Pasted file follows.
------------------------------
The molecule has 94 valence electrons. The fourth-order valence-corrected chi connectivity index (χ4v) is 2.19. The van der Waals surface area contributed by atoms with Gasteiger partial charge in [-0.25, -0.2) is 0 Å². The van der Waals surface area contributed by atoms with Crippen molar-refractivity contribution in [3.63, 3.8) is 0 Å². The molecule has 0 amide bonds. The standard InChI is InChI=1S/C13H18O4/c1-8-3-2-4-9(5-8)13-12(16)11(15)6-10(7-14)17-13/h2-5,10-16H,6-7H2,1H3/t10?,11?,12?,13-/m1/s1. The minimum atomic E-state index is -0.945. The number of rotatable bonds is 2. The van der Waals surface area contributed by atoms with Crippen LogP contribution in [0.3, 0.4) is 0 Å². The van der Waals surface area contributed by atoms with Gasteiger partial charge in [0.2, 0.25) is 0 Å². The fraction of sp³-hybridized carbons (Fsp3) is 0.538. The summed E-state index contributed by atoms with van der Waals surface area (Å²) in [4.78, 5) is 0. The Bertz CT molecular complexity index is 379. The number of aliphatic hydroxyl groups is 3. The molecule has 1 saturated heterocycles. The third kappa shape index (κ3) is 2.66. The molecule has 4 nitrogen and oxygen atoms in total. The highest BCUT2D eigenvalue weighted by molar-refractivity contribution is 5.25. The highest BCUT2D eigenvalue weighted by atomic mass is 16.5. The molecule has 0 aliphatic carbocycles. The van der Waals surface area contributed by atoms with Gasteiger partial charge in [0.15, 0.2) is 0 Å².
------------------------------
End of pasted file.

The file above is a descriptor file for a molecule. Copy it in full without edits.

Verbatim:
The molecule has 94 valence electrons. The fourth-order valence-corrected chi connectivity index (χ4v) is 2.19. The van der Waals surface area contributed by atoms with Gasteiger partial charge in [-0.25, -0.2) is 0 Å². The van der Waals surface area contributed by atoms with Crippen molar-refractivity contribution in [3.63, 3.8) is 0 Å². The molecule has 0 amide bonds. The standard InChI is InChI=1S/C13H18O4/c1-8-3-2-4-9(5-8)13-12(16)11(15)6-10(7-14)17-13/h2-5,10-16H,6-7H2,1H3/t10?,11?,12?,13-/m1/s1. The minimum atomic E-state index is -0.945. The number of rotatable bonds is 2. The van der Waals surface area contributed by atoms with Crippen LogP contribution in [0.3, 0.4) is 0 Å². The van der Waals surface area contributed by atoms with Gasteiger partial charge in [0.2, 0.25) is 0 Å². The fraction of sp³-hybridized carbons (Fsp3) is 0.538. The summed E-state index contributed by atoms with van der Waals surface area (Å²) in [4.78, 5) is 0. The Bertz CT molecular complexity index is 379. The number of aliphatic hydroxyl groups is 3. The molecule has 1 saturated heterocycles. The third kappa shape index (κ3) is 2.66. The molecule has 4 nitrogen and oxygen atoms in total. The highest BCUT2D eigenvalue weighted by molar-refractivity contribution is 5.25. The highest BCUT2D eigenvalue weighted by atomic mass is 16.5. The molecule has 0 aliphatic carbocycles. The van der Waals surface area contributed by atoms with Gasteiger partial charge in [0.15, 0.2) is 0 Å².